Representatives should “[o]wn your territory — own a doctor — and own your destiny,” Burlakoff wrote in another email to sales representatives.

Insys’ opioid sales tactics have been the subject of many additional lawsuits, including from the state of New Jersey and health insurer Anthem. Opioid litigation, which has been brought against many drugmakers and drug distributors, could well rival the well-known lawsuits against Big Tobacco.

Insys shares rose 1% in Wednesday trade. Shares have surged 21.7% over the last three months, compared with a 0.1% rise in the S&P 500 SPX, -0.04%  and a 2.5% rise in the Dow Jones Industrial Average DJIA, +0.26%  . (Click to Source)
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Jeff Sessions Orders The Arrest of Top Big Pharma Executives

76 doctors charged for their roles in prescribing and distributing opioids

By: Daniel Newton  |@NeonNettle on 6th July 2018 @ 9.00pm

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76 doctors charged for their roles in prescribing and distributing opioids.

Attorney General Jeff Sessions has announced the largest ever health care fraud enforcement action involving the 165 Big Pharma executives and medical professionals for their alleged participation in a $2 billion fraud scheme.Of the 162 defendants charged, there are 76 doctors charged for their roles in prescribing and distributing opioids and other dangerous narcotics for profit.”This is the most fraud, the most defendants and the most doctors ever charged in a single operation — and we have evidence that our ongoing work has stopped or prevented billions of dollars’ worth of fraud,” said Attorney General Sessions.

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Here’s what you need to know:According to beckersasc:

1. The defendants are accused of taking part in schemes to submit claims to Medicare, Medicaid, TRICARE and private insurance companies for medically unnecessary treatments or ones that were never provided.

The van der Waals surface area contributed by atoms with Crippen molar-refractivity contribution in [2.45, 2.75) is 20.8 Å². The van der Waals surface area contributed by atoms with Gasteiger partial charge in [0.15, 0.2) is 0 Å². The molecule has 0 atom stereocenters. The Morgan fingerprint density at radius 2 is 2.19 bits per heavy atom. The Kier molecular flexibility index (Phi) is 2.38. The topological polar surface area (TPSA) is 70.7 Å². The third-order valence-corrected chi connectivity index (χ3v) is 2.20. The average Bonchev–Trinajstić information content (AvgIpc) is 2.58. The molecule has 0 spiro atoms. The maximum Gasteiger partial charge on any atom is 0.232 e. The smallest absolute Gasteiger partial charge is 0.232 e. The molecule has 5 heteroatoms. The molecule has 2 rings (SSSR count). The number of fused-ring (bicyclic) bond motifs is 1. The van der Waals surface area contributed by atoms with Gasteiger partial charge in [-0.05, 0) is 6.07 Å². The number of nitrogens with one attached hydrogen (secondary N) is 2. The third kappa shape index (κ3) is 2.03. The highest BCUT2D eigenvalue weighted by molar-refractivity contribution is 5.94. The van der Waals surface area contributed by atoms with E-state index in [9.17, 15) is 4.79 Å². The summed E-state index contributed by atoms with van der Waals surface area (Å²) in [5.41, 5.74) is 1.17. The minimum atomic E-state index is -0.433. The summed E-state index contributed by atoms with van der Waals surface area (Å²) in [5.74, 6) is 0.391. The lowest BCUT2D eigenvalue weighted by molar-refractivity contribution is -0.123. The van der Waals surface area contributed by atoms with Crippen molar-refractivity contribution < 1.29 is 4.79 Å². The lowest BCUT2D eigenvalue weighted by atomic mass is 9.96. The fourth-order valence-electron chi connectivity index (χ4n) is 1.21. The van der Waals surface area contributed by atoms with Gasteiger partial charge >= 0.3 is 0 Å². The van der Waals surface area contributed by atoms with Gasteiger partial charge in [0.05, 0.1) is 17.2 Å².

2. Of the 162 defendants charged for their roles in prescribing and distributing opioids and other narcotics, 76 were physicians.

3. Attorney General Jeff Sessions and HHS Secretary Alex M. Azar III announced the charges June 28. It was the largest healthcare fraud enforcement action in American history, which Mr. Azar referred to as “Takedown Day” in the news release.

4. Since July 2017, HHS has excluded 2,700 individuals from participation in Medicare, Medicaid and all other federal healthcare programs. The agency excluded 587 providers for opioid diversion and abuse.

5. In many cases, patient recruiters, beneficiaries and other co-conspirators allegedly received kickbacks for giving providers beneficiary information to help the providers falsely bill Medicare.

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According to justice.gov:

The charges announced today aggressively target schemes billing Medicare, Medicaid, TRICARE (a health insurance program for members and veterans of the armed forces and their families), and private insurance companies for medically unnecessary prescription drugs and compounded medications that often were never even purchased and/or distributed to beneficiaries.

The charges also involve individuals contributing to the opioid epidemic, with a particular focus on medical professionals involved in the unlawful distribution of opioids and other prescription narcotics, a particular focus for the Department.According to the CDC, approximately 115 Americans die every day of an opioid-related overdose.US President Donald Trump recently called for the death penalty of drug dealers on Monday as part of a massive opioids policy rollout that will target the growing epidemic amongst young people.A Trump administration official said on Sunday that president’s plan to tackle the opioid epidemic head-on as part of the nationwide campaign will be announced in New Hampshire on Monday. (Click to Source)